Leap is a biopic about Olympic gold-medal volleyball champion Lang Ping. I should note that I am a former president of the International Society of Olympic Historians (ISOH) and that I have written reviews of every Olympic official film from 1912 to 2018. So, I can’t help but view Leap from a different perspective than I see other Academy Awards entrants.
In 1984, China returned to the Summer Olympics after a 32-year break. At the Los Angeles Olympics, Lang captained China’s women’s volleyball to victory, defeating the United States in the final. By the time the Summer Olympics returned to the United States, in Atlanta in 1996, Lang was the coach of the Chinese national team. China again defeated the U.S. team and later earned the silver medals. In 2005, Lang switched sides and became coach of the United States national team. At the 2008 Olympics, which were held in China, it was the U.S. that defeated China in a tense, unusually close match. The Americans went on the place second in the Olympic tournament, while the Chinese had to settle for third. In 2013, Lang returned to China as coach of the Chinese national team and, three years later, led them to the Olympic championship in Rio de Janeiro.
Lang Ping’s story is surely a dramatic one. However, the most interesting part of Leap, the long opening segment, takes place before any of this happened. It begins in 1980 as the Chinese government grapples with the negative effects of its self-imposed international isolation. Lang Ping becomes the youngest member of the Chinese national team. The portrayal of volleyball training sessions is excellent and, if you like volleyball, fascinating. But it is also brutal and dehumanizing. One disturbing aspect is that the players are called out not by their names, but by their numbers, a practice that is uncomfortably reminiscent of the way Nazi guards and commandants referred to Jews and Roma in the World War II concentration camps.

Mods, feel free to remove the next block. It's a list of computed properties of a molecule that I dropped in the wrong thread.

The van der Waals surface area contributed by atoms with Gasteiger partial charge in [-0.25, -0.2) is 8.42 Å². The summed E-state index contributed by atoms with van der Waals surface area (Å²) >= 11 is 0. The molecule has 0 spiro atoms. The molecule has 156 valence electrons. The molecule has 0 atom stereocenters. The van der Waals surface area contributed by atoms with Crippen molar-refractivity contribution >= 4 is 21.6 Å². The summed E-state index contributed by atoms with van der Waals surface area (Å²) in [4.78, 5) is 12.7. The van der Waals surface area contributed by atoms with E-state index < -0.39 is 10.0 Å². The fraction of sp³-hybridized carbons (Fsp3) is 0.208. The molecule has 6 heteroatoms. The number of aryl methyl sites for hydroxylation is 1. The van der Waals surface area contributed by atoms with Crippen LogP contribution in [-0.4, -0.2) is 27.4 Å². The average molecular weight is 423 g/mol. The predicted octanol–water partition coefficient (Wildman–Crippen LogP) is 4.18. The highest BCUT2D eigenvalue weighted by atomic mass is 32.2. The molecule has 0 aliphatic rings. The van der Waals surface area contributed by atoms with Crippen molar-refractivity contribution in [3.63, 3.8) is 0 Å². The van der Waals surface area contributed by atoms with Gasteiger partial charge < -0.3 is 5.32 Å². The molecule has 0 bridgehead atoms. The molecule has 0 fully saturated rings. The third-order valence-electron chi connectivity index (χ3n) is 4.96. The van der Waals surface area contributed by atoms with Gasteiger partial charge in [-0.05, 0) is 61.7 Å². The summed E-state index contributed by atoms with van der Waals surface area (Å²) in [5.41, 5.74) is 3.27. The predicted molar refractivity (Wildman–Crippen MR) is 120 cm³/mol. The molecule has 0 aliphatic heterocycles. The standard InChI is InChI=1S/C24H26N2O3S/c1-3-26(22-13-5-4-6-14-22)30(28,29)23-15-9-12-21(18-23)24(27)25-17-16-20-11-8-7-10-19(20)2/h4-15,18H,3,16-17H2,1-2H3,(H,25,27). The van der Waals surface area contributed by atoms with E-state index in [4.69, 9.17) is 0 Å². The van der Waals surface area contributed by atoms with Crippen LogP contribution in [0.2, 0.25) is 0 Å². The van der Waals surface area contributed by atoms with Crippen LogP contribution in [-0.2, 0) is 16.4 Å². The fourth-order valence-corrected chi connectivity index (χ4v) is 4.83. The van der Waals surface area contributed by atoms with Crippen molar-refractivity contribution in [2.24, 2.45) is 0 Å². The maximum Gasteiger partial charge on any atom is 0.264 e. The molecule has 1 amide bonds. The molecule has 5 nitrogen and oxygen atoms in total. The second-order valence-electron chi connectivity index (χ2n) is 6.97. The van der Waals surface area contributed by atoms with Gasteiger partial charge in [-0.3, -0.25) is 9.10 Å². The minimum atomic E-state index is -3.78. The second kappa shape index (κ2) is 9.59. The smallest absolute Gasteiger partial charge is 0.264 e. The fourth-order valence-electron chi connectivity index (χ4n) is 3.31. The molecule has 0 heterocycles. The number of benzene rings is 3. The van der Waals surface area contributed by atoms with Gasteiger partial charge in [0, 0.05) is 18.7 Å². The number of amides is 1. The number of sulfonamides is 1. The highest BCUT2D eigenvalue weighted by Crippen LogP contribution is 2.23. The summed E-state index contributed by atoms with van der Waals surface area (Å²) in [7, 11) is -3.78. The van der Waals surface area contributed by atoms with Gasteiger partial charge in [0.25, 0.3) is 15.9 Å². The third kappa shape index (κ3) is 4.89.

Lang and her teammates are on a national mission that culminates in an upset victory at the World Championships in 1982.
The rest of Leap is less interesting, except for the portrayal of the changing consciousness of the players who, by the time we reach the twenty-first century is less committed and more individualistic.
I can’t leave the subject of Chinese cinema without addressing one issue. Why is China the only country in the world that is allowed two entries in the International category of the Academy Awards, one for China and one for Hong Kong? For those who do not follow international news, the Chinese government has crushed the democracy movement in Hong Kong and fully incorporated Hong Kong into China. Since 2011, the Academy has not allowed Puerto Rico to submit an entry because it is part of the United States, even though Puerto Ricans cannot vote in U.S. elections. But Hong Kong gets its own entry. Just to rub it in, Leap is directed by a Hong Kong filmmaker, Peter Ho-Sun Chan, whose film Perhaps Love was Hong Kong’s entry in the 2005 Academy Awards.
For the record, here are links to my reviews of the official films of the Olympics: From the Beginning to 1936; 1948 to 1960; 1964 to 1984; 1988 to 1996 (pages 26-34) and 1998-2018 (pages 36-45).